I grew up in a veritable jungle. There were so many green things that if you weren’t careful, you could get lost in my backyard for days! To a little boy it was like the “Garden of Eden.”
I loved to make mud pies. I would take several old metal pie pans to our backyard near the chicken coop (it offered easy access to a water source to make mud), along with my dad’s machete, and chop down some plants to make my own recipes.
One day in particular, it had rained hard right before I got home, and the ground was gloriously steaming, mushy, and muddy. . . . Oh, happy day!
I had forgotten that my mother had informed me earlier that we had some friends visiting and she didn’t want me making mud pies. Well, as you can already imagine, I remembered her instructions . . . the moment she called me into the house.
Feelings of dread and fear washed over me like sugar glaze on a hot Krispy Kreme doughnut! What would I do? Where could I run and hide? I quickly thought about washing myself off with the water hose, but that would have made an even bigger mess. I had no choice but to come when called and take my mother’s full wrathful judgment and my rightful punishment.
Began to Sob Softly
As I shuffled slowly up to the back door—dripping from head to toe with the musky-earthy combination of mud and sweat; caked with bits of foliage and smelling like a billy-goat—I looked directly at my horrified and rightfully angry mother and meekly, but politely, said to our guests, “Hello, thank you for coming today. I’m so glad you came to visit.” Then I just stood there and, as little boys who are in trouble and know what they’ve got coming to them often do, I began to sob softly.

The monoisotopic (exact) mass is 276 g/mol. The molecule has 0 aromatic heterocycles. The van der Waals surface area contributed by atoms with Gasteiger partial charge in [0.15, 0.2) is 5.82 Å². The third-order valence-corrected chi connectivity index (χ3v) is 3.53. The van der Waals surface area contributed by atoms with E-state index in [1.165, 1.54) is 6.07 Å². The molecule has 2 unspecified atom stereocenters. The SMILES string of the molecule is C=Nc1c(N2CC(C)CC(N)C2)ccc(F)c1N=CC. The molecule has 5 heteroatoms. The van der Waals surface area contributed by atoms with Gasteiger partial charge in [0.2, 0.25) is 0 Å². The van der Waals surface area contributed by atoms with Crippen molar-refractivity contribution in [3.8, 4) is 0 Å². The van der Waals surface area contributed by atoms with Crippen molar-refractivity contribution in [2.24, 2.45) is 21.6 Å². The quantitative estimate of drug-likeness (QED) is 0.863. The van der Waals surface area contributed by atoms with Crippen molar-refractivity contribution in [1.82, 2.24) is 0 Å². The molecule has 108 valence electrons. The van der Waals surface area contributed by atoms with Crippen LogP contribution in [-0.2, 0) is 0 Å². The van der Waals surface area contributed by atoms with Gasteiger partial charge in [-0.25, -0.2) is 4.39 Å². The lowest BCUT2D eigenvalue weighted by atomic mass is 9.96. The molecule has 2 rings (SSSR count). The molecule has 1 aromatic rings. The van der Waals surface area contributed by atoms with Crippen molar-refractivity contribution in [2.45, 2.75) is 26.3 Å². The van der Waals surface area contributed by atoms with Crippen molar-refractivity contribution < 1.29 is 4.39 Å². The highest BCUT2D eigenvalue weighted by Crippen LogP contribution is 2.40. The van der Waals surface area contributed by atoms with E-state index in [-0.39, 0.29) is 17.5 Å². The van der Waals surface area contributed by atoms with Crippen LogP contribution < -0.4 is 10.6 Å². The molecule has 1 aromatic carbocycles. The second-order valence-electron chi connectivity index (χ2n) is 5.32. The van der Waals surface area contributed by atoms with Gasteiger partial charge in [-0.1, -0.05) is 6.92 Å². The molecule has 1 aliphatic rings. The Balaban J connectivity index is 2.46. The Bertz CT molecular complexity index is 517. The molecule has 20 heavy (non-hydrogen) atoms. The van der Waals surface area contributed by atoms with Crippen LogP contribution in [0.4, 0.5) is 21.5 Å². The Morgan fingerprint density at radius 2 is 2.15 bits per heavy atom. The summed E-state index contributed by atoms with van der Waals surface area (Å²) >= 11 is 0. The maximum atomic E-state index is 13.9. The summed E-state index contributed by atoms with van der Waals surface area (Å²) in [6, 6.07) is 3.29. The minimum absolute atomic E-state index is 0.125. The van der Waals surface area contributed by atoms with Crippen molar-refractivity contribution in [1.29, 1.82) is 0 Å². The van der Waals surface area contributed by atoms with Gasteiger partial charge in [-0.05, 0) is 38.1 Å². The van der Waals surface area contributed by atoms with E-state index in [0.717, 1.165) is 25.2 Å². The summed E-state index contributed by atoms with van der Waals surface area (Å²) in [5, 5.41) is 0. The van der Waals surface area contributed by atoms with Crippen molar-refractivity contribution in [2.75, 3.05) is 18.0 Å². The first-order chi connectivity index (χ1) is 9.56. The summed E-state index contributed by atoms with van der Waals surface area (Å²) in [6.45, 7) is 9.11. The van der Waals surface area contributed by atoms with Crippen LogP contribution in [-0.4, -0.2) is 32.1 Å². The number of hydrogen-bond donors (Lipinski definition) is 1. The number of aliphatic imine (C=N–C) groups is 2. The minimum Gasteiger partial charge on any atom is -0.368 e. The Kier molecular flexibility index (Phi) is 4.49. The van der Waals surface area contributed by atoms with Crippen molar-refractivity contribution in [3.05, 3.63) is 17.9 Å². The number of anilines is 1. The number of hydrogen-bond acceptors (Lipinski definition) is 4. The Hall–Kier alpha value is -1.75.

For what seemed like hours there was no movement or sounds emanating from my mother or our guests. Then my mother silently got down on her knees, lifted my grungy, dirty face, looked me in the eyes, kissed my disgustingly dirty forehead, wrapped her arms around me, picked me up, took me inside, peeled my clothes off (and probably burned them), and, shortly thereafter, re-presented me to our guests: clean, combed, well-dressed, and smelling much better.
Looking back on that incident, I can think of no better example of what God has done for you and me. “You see, at just the right time, when we were still powerless, Christ died for the ungodly. Very rarely will anyone die for a righteous person, though for a good person someone might possibly dare to die. But God demonstrates his own love for us in this: While we were still sinners, Christ died for us” (Romans 5:6-8).
Today, take some time to thank God for loving us enough to die for us, and in effect, get our mud on Him, clean us up from the filth of our own sinful rebellion, and dress us in His perfectly spotless robe of righteousness.